20 July 2015

Seagulls in need of a new PR Team.

Remember the summer of dangerous dogs? When every second story was a dog biting someone? Or when every field had a crop circle?  This year it would seem it's the turn of seagulls. 

Yorkshire terrier killed by seagulls in Cornwall.

A world leading pianist was dive bombed by gulls as he was leaving a rehearsal in Liverpool and injured his finger resulting in him having to pull out of a series of concerts.

Back in Cornwall gulls have killed a pet tortoise.

Over the weekend the Prime Minister says that there is a problem with some gulls and that we need to have a "big conversation" about possible solutions including culling. (Read about it the Guardian here.)

Why have seagulls suddenly become so vicious?
Or perhaps the question should be why have they lost their fear of people?



By Kulac (Self-published work by Kulac) [CC BY-SA 2.5, GFDL or CC-BY-SA-3.0 ], via Wikimedia Commons



Opinions on seagulls vary.
Too some they are a pest and a nuisance and to others a beautiful bird exceptionally well suited to its habitat. And there-in lies the paradox.  Although herring gulls (the species most Brits think of when gulls are mentioned) are quite common in the UK (RSPB estimates 140,000 breeding pairs) they are actually red listed world wide meaning it is globally threatened (although IUCN has it at the 'least concern' level for red listed species) and has suffered significant population and range decreases in the last 50 years. The other regularly seen species are amber listed. So whilst there are certain local areas with real problems leading to lurid headlines conservationists need to consider the global scale as well.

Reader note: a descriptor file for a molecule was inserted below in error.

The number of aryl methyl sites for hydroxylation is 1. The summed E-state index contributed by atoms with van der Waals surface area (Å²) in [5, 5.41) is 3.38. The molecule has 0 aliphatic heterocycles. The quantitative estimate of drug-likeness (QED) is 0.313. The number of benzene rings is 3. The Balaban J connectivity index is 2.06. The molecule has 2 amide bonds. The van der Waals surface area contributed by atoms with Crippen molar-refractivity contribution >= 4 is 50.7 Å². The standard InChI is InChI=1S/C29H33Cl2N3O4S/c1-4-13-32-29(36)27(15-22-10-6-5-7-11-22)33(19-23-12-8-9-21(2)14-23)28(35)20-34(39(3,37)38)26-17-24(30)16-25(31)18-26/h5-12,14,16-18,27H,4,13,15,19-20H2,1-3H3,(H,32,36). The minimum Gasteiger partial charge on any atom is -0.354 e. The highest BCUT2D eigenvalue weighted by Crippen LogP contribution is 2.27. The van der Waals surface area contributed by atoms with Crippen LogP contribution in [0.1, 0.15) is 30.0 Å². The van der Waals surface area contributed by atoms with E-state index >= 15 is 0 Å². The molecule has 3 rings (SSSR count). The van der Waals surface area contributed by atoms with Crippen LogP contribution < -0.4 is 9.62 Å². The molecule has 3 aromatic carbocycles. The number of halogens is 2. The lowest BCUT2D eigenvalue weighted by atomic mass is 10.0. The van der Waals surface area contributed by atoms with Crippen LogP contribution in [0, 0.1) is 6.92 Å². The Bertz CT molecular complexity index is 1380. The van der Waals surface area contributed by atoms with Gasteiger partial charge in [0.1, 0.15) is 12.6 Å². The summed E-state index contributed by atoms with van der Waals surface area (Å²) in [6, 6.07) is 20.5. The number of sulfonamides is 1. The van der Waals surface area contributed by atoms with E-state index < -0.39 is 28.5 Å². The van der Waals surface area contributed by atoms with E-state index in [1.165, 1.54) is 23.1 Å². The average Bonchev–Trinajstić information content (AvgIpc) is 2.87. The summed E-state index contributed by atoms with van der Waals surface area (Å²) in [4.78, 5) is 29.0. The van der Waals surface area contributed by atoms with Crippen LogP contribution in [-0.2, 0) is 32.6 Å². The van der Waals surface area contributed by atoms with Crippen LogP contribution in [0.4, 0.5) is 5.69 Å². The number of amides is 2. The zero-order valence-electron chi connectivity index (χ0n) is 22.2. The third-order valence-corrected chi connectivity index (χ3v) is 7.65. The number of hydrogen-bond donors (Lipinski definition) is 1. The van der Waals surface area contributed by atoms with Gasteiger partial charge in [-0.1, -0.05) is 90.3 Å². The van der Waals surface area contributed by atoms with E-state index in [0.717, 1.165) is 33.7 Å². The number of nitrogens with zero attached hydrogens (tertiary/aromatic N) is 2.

Find out more about Herring gull status with JNCC here.

And that's where the PR team come in, educating people on how to deal with gulls - don't feed them, keep rubbish covered, if you're in a danger area (near nests) protect yourself against dive bombing (umbrellas work well).

Whitby is of course a seaside town, still a fishing port (just), meaning we have plenty of experience of life with gulls.  Many of the older properties (and some newer ones too) have fluted, fancy raised roof ridges - not just because it looks pretty but the gulls can't stand on them! Until recently flat roofs were a rare sight.  Gulls have been culled in the past, eggs oiled etc. and it's an ongoing question in the local paper as to how to deal with them.

But the headline in Friday's edition really takes the biscuit!
You didn't tell us about the seagulls.
A guest staying at a harbourside pub & b&b left in the middle of the night because the owners didn't warn them about the possibility of squawking birds.

It seems you just can't win.....